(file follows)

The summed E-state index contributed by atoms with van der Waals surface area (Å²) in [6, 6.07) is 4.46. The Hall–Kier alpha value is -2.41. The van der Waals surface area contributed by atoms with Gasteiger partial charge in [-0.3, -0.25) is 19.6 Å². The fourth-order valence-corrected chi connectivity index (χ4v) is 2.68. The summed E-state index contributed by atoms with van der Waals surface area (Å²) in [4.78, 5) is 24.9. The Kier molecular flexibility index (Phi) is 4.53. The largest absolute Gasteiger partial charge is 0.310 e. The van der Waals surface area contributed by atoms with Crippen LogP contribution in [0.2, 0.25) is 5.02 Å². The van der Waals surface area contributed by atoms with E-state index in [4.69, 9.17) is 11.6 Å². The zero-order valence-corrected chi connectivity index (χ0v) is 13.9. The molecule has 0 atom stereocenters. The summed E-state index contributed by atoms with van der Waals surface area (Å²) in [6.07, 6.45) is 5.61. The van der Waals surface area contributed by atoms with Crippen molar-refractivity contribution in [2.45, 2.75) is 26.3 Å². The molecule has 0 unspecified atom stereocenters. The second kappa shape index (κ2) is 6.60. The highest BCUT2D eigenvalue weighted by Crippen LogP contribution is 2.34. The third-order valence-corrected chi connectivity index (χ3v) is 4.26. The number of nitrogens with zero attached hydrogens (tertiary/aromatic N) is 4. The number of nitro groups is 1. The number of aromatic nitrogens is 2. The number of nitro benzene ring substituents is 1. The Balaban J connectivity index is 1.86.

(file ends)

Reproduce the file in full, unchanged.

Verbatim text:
The summed E-state index contributed by atoms with van der Waals surface area (Å²) in [6, 6.07) is 4.46. The Hall–Kier alpha value is -2.41. The van der Waals surface area contributed by atoms with Gasteiger partial charge in [-0.3, -0.25) is 19.6 Å². The fourth-order valence-corrected chi connectivity index (χ4v) is 2.68. The summed E-state index contributed by atoms with van der Waals surface area (Å²) in [4.78, 5) is 24.9. The Kier molecular flexibility index (Phi) is 4.53. The largest absolute Gasteiger partial charge is 0.310 e. The van der Waals surface area contributed by atoms with Crippen LogP contribution in [0.2, 0.25) is 5.02 Å². The van der Waals surface area contributed by atoms with E-state index in [4.69, 9.17) is 11.6 Å². The zero-order valence-corrected chi connectivity index (χ0v) is 13.9. The molecule has 0 atom stereocenters. The summed E-state index contributed by atoms with van der Waals surface area (Å²) in [6.07, 6.45) is 5.61. The van der Waals surface area contributed by atoms with Crippen molar-refractivity contribution in [2.45, 2.75) is 26.3 Å². The molecule has 0 unspecified atom stereocenters. The second kappa shape index (κ2) is 6.60. The highest BCUT2D eigenvalue weighted by Crippen LogP contribution is 2.34. The third-order valence-corrected chi connectivity index (χ3v) is 4.26. The number of nitrogens with zero attached hydrogens (tertiary/aromatic N) is 4. The number of nitro groups is 1. The number of aromatic nitrogens is 2. The number of nitro benzene ring substituents is 1. The Balaban J connectivity index is 1.86.